Real concerns about more tinkering with the game
'No amount of stats or medical opinion can accurately forecast the level of extra fatigue this dramatic reduction will have on players.' Photo: Sebastian Costanzo
These days there's a degree of cynicism that follows the criticism of any AFL coach towards a rule change; along the lines of: "Well, they would say that, wouldn't they?"
Coaches don't give, in the words of one of their former alumni, Malcolm Blight, a "rat's toss bag" about how attractive the game looks as a spectacle, goes the theory. They would just as soon 36 players conducted one moveable scrum for 120 minutes if it meant theirs could come out on top.
That will be the prevailing view, too, as the coaches step forward one by one to slam the cap of 80 rotations being trialled in this year's NAB Cup.
Three of them spoke up last weekend – Hawthorn's Alastair Clarkson, Carlton's Mick Malthouse and Melbourne's Mark Neeld. Malthouse went a step further and questioned the entire make-up of the AFL's Laws of the Game Committee.
While that became a launching pad for a round of thrust and parry between him and the committee's most public voice, Kevin Bartlett, it was the words of Clarkson on Friday night which, for me, resonated most.
This didn't come across as a coach whingeing about an extra layer of control imposed upon him, but a real fan of the best game in the world genuinely concerned at the potential consequences of another round of tinkering. And I reckon he made a bloody good point.
Football, he said, was already a complex enough game. "It's played over the longest period of time, on the biggest oval, with the largest amount of participants, with an oval ball.
''It's a bloody tough game, and there's no set plays or stops in the game like gridiron. It's not a coach-driven game, it's a player-driven game, and we're just making it more and more difficult for the players in what is already a very, very complex game.
"I reckon it's an enormous risk to take with what's a pretty good game we've got at the moment.
''Just on a hunch, we're going to say, 'Let's put the cap at 80 and see what happens to the game.' Well, I hope it's good, but what happens if it's no good?"
At least the AFL Commission had the good sense to make this latest tinkering a pre-season trial. Surely this was too big a change to have introduced immediately for the premiership season. Interchange rotations ran at an average 131 last year.
No amount of stats or medical opinion can accurately forecast the level of extra fatigue this dramatic reduction will have on players. And while the Laws of the Game people will argue that more fatigue means less speed and less collision injuries, club people will argue just as passionately that more fatigue will merely equate to more stress injuries. That debate is no closer to being resolved.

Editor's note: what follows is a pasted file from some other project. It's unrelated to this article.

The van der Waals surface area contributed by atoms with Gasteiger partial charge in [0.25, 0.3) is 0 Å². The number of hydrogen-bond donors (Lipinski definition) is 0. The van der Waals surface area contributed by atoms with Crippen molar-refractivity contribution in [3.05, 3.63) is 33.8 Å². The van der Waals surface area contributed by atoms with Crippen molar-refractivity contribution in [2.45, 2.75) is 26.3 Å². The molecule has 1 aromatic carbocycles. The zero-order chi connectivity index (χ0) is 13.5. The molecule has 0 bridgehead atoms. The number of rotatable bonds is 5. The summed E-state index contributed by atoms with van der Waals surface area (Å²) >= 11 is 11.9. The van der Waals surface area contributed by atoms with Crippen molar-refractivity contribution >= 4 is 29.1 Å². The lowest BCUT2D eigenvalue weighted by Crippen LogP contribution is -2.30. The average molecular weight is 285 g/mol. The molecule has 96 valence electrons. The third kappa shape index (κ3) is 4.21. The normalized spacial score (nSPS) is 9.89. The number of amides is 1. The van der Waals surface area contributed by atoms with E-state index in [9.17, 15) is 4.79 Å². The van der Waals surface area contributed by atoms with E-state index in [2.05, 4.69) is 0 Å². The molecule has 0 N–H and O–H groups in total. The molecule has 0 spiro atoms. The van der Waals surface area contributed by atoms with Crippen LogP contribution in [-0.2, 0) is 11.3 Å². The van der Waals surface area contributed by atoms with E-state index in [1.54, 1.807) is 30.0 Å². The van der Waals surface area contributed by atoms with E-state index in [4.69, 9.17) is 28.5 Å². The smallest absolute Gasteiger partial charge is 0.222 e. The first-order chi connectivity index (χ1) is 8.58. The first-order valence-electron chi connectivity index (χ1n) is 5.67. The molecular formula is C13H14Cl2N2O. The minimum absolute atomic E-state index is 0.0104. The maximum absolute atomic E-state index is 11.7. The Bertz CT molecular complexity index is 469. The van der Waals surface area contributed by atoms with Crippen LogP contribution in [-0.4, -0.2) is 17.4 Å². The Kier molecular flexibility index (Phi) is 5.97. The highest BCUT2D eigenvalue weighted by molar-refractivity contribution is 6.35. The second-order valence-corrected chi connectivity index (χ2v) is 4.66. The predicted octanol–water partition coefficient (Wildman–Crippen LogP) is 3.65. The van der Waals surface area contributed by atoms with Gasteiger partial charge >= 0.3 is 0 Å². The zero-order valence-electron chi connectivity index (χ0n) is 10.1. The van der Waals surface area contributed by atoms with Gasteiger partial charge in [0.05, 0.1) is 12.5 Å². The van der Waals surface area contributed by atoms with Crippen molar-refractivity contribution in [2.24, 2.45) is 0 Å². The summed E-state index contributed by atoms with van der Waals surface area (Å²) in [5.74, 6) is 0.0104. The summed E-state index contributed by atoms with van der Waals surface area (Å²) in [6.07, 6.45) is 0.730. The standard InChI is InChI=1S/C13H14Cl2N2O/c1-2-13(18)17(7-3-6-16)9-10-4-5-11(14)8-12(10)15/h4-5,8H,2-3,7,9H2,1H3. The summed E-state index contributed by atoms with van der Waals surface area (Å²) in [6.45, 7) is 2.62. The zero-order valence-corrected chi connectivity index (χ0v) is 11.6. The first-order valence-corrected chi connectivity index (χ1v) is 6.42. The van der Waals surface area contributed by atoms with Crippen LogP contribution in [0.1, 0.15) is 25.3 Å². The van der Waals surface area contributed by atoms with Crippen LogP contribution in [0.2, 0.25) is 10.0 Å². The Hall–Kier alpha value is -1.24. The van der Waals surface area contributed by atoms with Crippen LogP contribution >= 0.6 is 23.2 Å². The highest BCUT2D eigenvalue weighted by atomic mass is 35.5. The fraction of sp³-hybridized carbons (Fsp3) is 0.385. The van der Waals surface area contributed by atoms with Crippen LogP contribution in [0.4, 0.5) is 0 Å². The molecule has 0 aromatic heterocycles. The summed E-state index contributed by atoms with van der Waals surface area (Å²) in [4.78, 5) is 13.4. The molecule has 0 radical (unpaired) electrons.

What concerns most football watchers, though, aren't those debates, and certainly not the aesthetics of a crowded interchange bench, but an apparent desire by those in charge to stay one step ahead of the game's own evolutionary curve.
Even those who support administrative intervention would surely concede that about 50 rules changes in the past 20 seasons is a fair whack.
Congestion in AFL football is an issue, but it's not necessarily a fatal disease, not one so insidious that the game won't find its own solutions.
It has repeatedly, even in the modern era - flooding was once the subject of such hand- wringing that serious consideration was being given to rules limiting the amount of players in the defensive zone.
And it's not like there aren't other measures already introduced that could have at least as profound an impact on the swarms of players around contests.
One is the rule change announced late last year where umpires will now throw the ball up rather than bounce it at stoppages around the ground, saving an estimated two to three seconds each contest.
Last week AFL umpires' director Jeff Gieschen confirmed to Fairfax Media that umpires were also being instructed to call for ball-ups more quickly in the first place.
Both are more sensible, practical measures that will simply not allow the time for the same numbers of players milling around the ball that we have witnessed in recent seasons.
Shouldn't we give them a chance to have the desired effect, rather than also imposing an arbitrary and dramatic reduction on interchange numbers in the speculative hope sheer exhaustion of players will by consequence reduce the congestion as well?
It's the equivalent of cracking a walnut with a sledgehammer, particularly when you remember that last year's grand final between Hawthorn and Sydney, which featured close to 100 stoppages, also happened to be one of the best handful of premiership-deciders the game has seen.
Clarkson would agree, despite the fact it was his team that came out on the losing end that day. And on this matter, once more, he's speaking from far more than mere self-interest.